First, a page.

KENSINGTON — County residents had a final opportunity to voice their concerns as County Executive Marc Elrich held his last listening session on Dec. 20 at Albert Einstein High School.
“I heard consistent themes around the County, and I’ve learned about issues in areas that I didn’t know about,” Elrich said after the event. “It’s been kind of illuminating … and I feel like people are really appreciative.”
Questions focused on countywide issues such as housing and transportation and on localized issues specific to particular communities, including County services, traffic flow and code enforcement.
Thursday’s event marks the eighth and final session held by Elrich around the County since winning the Nov. 6 election over Republican Robin Ficker and unaffiliated candidate Nancy Floreen.
Previous sessions took place in Germantown on Nov. 17, Silver Spring on Nov. 17, Olney on Nov. 29, Takoma Park on Dec. 1, Poolesville on Dec. 11, Bethesda on Dec. 15, and Potomac on Dec. 17.
The final session began with a man asking Elrich what the County could do for County athletes to become “more functional members of the community.”
Elrich, 69, recounted his son played basketball against some teams who would not shake hands with each other and “our involvement in athletics ought to be more than whether or not you bring back a win for the school, but it should be about building character.”
A woman, who did not clarify which part of the County she resides in, asked the County Executive about regional services centers around the County.
Elrich responded, saying that he will look into “reinvigorating” the regional service centers — adding that “cuts were made under a very difficult time.”
A homeless woman, who said she is currently residing at the Interfaith Works Women’s Center in Rockville, said the shelter is overcrowded and lacks toilet paper.
Elrich said he would look at the shelter’s immediate needs and added that “long-term homelessness is an issue that we’re going to have to continue to look at.”
Another homeless woman, who said she is a “licensed educator,” asked Elrich about the criminalization of homeless individuals for offenses such as trespassing, explaining that the infractions prevent her from obtaining employment.
“Something is wrong in this country when we care more about immigrants than multi-generational citizens,” she added. “I am appalled how I have been treated in my own country … and so I can’t achieve the American Dream because the ‘Americans’ want other people to come here and achieve the American Dream.”
Elrich responded that the County’s “responsibility is to take care of everyone” but did not provide a specific response. Instead, he advised the woman to follow up with his staff.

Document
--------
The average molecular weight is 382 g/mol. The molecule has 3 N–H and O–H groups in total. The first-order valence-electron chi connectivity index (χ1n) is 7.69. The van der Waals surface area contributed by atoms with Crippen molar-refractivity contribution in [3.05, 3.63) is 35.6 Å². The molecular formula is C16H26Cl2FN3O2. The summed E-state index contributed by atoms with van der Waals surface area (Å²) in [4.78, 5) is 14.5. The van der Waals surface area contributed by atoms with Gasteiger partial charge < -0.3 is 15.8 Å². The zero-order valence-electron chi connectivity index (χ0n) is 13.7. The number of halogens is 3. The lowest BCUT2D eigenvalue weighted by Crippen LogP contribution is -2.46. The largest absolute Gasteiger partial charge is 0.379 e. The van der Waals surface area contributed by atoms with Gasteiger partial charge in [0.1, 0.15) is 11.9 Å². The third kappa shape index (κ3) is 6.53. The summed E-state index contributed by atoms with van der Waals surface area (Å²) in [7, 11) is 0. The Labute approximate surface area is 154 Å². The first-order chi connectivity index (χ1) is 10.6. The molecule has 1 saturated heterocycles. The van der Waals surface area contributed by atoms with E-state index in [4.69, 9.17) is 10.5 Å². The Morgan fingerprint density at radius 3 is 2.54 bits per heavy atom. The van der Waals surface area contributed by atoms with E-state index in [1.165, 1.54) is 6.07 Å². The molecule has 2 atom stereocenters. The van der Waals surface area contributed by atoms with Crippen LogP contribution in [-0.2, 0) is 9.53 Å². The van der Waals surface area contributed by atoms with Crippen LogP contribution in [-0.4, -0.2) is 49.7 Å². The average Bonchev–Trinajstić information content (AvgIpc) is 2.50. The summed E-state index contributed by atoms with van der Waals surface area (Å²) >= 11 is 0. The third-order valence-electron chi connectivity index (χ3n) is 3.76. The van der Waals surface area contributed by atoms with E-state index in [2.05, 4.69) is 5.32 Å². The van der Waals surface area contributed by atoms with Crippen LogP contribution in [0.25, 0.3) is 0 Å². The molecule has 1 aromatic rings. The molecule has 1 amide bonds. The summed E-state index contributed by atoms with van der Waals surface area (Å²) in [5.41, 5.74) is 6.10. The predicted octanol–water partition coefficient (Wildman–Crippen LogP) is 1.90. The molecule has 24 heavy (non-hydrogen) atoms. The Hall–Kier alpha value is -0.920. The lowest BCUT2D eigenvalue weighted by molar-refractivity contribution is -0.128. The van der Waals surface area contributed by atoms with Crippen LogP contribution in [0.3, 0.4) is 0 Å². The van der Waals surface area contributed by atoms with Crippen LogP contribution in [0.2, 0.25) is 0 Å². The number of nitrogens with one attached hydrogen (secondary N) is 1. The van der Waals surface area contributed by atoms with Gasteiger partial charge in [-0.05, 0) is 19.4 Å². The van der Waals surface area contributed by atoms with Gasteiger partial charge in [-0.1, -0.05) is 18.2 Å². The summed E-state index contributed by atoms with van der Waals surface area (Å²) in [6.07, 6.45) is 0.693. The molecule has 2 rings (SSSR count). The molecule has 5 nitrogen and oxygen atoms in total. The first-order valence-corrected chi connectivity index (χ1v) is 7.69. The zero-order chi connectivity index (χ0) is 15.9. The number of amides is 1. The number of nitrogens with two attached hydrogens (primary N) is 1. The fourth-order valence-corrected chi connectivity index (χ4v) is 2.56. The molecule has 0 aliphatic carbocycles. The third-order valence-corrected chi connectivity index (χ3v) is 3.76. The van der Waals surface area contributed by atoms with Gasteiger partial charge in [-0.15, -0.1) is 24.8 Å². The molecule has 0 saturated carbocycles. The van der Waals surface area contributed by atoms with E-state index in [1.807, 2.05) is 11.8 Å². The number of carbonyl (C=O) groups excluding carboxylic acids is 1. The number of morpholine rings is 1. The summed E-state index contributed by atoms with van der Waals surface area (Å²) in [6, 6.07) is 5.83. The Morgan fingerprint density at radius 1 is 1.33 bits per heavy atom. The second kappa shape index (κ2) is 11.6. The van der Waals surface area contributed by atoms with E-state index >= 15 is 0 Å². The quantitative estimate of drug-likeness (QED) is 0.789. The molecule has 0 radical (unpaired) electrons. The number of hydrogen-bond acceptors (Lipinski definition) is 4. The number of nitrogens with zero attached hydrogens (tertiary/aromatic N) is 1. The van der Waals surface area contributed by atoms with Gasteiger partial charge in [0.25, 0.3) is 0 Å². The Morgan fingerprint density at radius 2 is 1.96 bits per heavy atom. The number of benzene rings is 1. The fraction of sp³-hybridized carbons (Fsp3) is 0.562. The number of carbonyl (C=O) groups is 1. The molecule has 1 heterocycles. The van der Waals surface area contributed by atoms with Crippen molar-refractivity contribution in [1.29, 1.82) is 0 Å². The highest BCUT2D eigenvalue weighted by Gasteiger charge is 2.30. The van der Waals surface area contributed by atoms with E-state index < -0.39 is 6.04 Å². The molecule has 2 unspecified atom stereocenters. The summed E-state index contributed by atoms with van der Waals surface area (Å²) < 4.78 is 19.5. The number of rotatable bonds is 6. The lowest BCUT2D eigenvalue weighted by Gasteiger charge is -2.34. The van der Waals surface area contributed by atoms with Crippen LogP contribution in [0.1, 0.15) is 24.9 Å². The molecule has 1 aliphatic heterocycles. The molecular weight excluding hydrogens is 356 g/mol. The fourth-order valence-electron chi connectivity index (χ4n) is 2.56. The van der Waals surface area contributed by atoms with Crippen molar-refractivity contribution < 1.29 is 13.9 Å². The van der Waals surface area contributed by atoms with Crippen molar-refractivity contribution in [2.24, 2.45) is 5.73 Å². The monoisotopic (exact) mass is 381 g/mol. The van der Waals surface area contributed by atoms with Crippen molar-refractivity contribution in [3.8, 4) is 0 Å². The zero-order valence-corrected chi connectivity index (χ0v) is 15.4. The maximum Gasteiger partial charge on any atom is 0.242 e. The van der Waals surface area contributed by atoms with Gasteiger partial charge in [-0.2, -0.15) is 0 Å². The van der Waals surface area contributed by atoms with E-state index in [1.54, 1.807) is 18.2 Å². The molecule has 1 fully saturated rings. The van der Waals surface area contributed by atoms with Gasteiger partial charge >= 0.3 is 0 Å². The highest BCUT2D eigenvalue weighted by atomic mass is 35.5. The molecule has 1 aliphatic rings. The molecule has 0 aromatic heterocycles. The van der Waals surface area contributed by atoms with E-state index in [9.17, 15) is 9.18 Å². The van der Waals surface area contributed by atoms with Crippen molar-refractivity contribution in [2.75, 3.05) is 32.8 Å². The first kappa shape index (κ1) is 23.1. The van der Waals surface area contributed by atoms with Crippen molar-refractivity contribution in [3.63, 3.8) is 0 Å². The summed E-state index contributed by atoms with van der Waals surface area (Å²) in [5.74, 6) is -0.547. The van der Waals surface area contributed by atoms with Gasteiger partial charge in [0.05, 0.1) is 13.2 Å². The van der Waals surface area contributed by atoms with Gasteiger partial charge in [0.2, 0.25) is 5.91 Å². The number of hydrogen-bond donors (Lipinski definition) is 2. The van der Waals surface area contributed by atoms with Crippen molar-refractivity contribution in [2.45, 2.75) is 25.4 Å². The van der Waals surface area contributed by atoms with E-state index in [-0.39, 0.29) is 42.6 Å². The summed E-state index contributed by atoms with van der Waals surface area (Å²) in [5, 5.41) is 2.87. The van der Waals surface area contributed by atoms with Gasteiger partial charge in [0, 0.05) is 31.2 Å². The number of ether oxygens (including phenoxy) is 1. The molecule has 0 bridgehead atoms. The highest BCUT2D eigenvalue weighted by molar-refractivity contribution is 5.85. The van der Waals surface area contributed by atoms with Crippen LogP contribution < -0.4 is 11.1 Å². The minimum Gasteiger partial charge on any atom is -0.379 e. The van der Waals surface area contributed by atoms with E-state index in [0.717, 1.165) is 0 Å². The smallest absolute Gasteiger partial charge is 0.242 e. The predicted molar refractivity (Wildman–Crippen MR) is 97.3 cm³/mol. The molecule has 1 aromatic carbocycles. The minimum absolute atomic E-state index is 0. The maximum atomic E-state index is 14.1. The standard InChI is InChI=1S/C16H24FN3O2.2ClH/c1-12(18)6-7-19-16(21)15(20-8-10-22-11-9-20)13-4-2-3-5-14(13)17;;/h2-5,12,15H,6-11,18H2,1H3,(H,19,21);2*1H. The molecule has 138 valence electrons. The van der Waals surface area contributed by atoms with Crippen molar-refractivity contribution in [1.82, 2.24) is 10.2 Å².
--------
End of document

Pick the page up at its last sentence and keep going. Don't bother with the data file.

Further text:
One County resident said he had observed the County becoming increasingly congested and suggested the County regulate businesses hours as a means of reducing traffic during certain times of the day.
Elrich explained that the County cannot dictate when businesses open and close but said he would like to encourage teleworking to reduce the number of cars on the road.
The County Executive further explained that improvements to the American Legion Memorial Bridge, as opposed to widening Interstates 270 and 495, would relieve much of the congestion further east and north.
A man presenting himself as a former construction inspector for Baltimore said he would like to see a more- significant effort on revitalizing unused and underused residential buildings in the County.
Citing one of his campaign promises, Elrich said he is in the process of changing the inspection program to prioritize apartment buildings and would create a “bad list” of buildings that routinely violate housing codes.
Recalling President John F. Kennedy’s Inaugural speech, a woman asked Elrich “What can we do to help you do your job better?”
“When I was a young girl, I remember President Kennedy saying that to us as a nation, and it did have an impact on my household and on my parents and on my brother,” she added while receiving applause.
Elrich explained that he would like to expand volunteer opportunities to “make good use of people … and create a culture of continuous improvement.”
At the end of the session, a man asked Elrich the most-common question he had received during the listening sessions.
“People in the County are a lot alike, and then there are differences,” Elrich said.
“Immigration is a big issue … everyone is concerned about traffic, and there are lots of comments on rapid transit and infrastructure.”